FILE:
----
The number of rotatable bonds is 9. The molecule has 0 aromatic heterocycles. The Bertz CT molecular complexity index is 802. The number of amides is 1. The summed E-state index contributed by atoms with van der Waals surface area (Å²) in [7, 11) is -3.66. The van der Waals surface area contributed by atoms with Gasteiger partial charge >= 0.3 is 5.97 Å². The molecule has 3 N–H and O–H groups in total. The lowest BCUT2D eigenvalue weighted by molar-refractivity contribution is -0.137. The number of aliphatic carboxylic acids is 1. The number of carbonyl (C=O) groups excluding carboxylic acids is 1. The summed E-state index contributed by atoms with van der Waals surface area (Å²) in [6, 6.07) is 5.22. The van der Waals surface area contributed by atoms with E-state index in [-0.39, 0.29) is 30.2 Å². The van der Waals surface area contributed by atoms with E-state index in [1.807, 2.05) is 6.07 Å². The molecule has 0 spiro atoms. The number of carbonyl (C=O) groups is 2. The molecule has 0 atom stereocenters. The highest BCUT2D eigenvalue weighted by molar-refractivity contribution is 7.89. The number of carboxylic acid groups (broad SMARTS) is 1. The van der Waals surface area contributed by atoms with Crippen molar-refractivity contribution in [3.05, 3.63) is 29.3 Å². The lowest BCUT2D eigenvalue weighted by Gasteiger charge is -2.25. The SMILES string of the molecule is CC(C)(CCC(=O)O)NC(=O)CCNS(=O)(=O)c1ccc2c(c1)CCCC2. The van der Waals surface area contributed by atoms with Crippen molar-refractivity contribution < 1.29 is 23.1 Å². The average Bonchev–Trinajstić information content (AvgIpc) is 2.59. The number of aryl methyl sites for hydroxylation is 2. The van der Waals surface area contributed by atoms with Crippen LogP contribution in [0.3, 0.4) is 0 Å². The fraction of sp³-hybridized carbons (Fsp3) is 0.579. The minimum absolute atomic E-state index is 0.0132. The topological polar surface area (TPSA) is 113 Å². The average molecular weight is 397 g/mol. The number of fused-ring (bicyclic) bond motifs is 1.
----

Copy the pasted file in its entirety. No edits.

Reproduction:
The number of rotatable bonds is 9. The molecule has 0 aromatic heterocycles. The Bertz CT molecular complexity index is 802. The number of amides is 1. The summed E-state index contributed by atoms with van der Waals surface area (Å²) in [7, 11) is -3.66. The van der Waals surface area contributed by atoms with Gasteiger partial charge >= 0.3 is 5.97 Å². The molecule has 3 N–H and O–H groups in total. The lowest BCUT2D eigenvalue weighted by molar-refractivity contribution is -0.137. The number of aliphatic carboxylic acids is 1. The number of carbonyl (C=O) groups excluding carboxylic acids is 1. The summed E-state index contributed by atoms with van der Waals surface area (Å²) in [6, 6.07) is 5.22. The van der Waals surface area contributed by atoms with E-state index in [-0.39, 0.29) is 30.2 Å². The van der Waals surface area contributed by atoms with E-state index in [1.807, 2.05) is 6.07 Å². The molecule has 0 spiro atoms. The number of carbonyl (C=O) groups is 2. The molecule has 0 atom stereocenters. The highest BCUT2D eigenvalue weighted by molar-refractivity contribution is 7.89. The number of carboxylic acid groups (broad SMARTS) is 1. The van der Waals surface area contributed by atoms with Crippen molar-refractivity contribution in [3.05, 3.63) is 29.3 Å². The lowest BCUT2D eigenvalue weighted by Gasteiger charge is -2.25. The SMILES string of the molecule is CC(C)(CCC(=O)O)NC(=O)CCNS(=O)(=O)c1ccc2c(c1)CCCC2. The van der Waals surface area contributed by atoms with Crippen molar-refractivity contribution < 1.29 is 23.1 Å². The average Bonchev–Trinajstić information content (AvgIpc) is 2.59. The number of aryl methyl sites for hydroxylation is 2. The van der Waals surface area contributed by atoms with Crippen LogP contribution in [0.3, 0.4) is 0 Å². The fraction of sp³-hybridized carbons (Fsp3) is 0.579. The minimum absolute atomic E-state index is 0.0132. The topological polar surface area (TPSA) is 113 Å². The average molecular weight is 397 g/mol. The number of fused-ring (bicyclic) bond motifs is 1.